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Weeknote 207 + 208

We launched Urbanflow Helsinki website, made it to Computer Arts magazine and met some elders.

by Teppo Kotirinta Principal Designer

Categories Weeknotes

Oopsie, two weeks passed since last weeknote, but such is life. Instead in the meantime there was a blog post about the newly opened Urbanflow Helsinki website. Urbanflow, as you might know, is a joint effort of Nordkapp and Urbanscale. Together we envision an operating system for cities.

If you’ve somehow managed to miss this, you should really checkout:

It’s great seeing this thing progress and evolve so fast. I can’t believe it’s only been a year and a half from my first original public Urban Screens presentation at a Forum Virium event.

Urbanflow also gained some nice attention in the very cool Picnic conference in Amsterdam. Among other things, the day/night map styles of Urbanflow were mentioned as “best practices” examples of such maps.

The future of this looks bright.

Nordkapp in Computer Arts

Everyone’s favorite designer magazine Computer Arts featured bits and pieces of Nordkapp design and design wisdom in their September 2011 episode of Computer Arts Projects.

You can get this historical (for us) magazine also digitally from the Computer Arts online shop. I’d recommend using the Zinio app on any mobile platform for purchasing and reading digital magazines, also this one.

If you’re drifty, you can have a peak at the magazine.

Getting Ready to Help Seniors

The senior people are something we designers should start thinking more about real soon. At least here in Finland the relative amount of people retired from work life will skyrocket during the next 5 years. This means many things for the economy, structuring of work and the system called Finland as a whole. Seniors need all kinds of new services and devices to support their daily lives in this near future scenario, where a huge after-the-wars-children generation retires, and there’s not enough young people to take personal care of them. Or even enough tax revenue (from that smaller active young workforce), to hire foreigners to come in and help, like the unrealistic (?) plan seems to be. Therefore we need to be clever about supporting the seniors by giving them more with less.

Perhaps interactive services and larger redesign of the whole scenario would help. To see how seniors live their daily life in a retirement home, Tia, Kate and Matti went to visit them.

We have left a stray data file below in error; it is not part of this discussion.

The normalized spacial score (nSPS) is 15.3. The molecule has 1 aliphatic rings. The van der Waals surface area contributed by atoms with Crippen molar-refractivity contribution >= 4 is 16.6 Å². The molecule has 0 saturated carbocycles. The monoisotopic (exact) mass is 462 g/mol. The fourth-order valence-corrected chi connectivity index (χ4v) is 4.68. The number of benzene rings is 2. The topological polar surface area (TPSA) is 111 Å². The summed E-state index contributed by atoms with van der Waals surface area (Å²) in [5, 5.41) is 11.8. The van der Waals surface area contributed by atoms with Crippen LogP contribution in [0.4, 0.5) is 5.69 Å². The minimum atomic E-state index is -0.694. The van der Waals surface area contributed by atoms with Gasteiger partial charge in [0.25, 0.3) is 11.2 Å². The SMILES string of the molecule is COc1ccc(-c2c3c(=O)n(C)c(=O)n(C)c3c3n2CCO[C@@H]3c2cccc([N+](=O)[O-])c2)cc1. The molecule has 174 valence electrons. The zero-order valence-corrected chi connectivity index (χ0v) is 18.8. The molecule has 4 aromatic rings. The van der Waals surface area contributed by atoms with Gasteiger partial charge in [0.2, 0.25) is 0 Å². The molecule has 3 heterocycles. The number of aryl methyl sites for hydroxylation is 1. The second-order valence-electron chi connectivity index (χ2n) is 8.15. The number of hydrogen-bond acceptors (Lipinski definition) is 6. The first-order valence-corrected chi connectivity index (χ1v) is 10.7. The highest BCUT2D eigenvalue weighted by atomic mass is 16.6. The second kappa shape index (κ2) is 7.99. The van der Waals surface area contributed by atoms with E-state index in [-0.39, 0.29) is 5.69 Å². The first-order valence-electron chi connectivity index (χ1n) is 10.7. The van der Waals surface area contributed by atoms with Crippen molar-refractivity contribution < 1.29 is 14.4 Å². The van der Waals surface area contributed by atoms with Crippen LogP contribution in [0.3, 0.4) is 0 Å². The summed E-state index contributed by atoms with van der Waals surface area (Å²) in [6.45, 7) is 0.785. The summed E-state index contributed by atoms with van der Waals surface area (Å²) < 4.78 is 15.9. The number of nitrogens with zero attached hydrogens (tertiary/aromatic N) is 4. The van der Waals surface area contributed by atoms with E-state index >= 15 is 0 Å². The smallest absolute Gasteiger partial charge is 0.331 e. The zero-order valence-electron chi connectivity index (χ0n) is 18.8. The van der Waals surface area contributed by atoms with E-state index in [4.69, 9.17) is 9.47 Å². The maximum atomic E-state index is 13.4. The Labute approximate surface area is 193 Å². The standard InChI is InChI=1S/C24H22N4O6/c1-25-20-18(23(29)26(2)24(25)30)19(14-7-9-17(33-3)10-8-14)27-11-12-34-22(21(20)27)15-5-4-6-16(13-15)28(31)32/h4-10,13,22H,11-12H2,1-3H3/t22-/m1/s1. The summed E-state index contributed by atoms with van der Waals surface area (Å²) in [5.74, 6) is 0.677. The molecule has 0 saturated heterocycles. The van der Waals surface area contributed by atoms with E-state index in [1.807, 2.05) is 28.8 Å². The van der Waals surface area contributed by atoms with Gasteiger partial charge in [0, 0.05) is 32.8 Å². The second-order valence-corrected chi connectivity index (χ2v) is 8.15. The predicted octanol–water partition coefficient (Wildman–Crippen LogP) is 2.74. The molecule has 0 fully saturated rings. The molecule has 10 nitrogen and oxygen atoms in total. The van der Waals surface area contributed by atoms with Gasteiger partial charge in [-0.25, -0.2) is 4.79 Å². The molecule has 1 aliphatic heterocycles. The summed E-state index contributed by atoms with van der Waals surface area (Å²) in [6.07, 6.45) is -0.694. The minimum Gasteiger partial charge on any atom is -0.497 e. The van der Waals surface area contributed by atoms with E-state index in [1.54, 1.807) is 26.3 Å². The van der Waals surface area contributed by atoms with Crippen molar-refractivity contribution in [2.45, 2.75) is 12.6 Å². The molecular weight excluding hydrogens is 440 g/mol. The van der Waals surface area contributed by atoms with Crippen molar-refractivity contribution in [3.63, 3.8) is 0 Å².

They took photos of everything, strolled around and interviewed grannies and grandpas and identified things that could be tweaked. There was so much that could be improved with just simple physical things like signage. Also utilizing professional interior design would help make the quite sterile hospital like atmospheres feel much more home-like, inviting and enable better living together. In fact, that’s why our interior design sister company Lillehammer was visiting the place with our guys.

Obviously the digital domain is where we excel, and our guys found a lot of opportunities for digital based services that would have immediate effect on the life quality and wellbeing of our respected elders. This is a dream case for social design, as this is the only age group that actually doesn’t have to go to work or school — they can just be social! And within few years everybody of them will have used computers at work for decades before retiring, so there’s no technological barrier to do anything either. Everything’s possible. Hopefully we’ll publish more of this thinking at some point.

We know that governmental programs and grants for creation this kind of services exist, but if the standard success rate of these large scale projects continues as they always seem to, I’m afraid there will be too little good stuff, too late. Perhaps it would be best to just take baby steps?

Baby on the way

The production of the next generation of Nordkappers is underway again. My second baby should do a touchdown within days (or weeks). When this happens I’ll take a few weeks off. This might, or might not, lead to a small cap in the flow of weeknotes, but I’m sure you weren’t holding your breath anyway. :)

See you soon or a little bit later.

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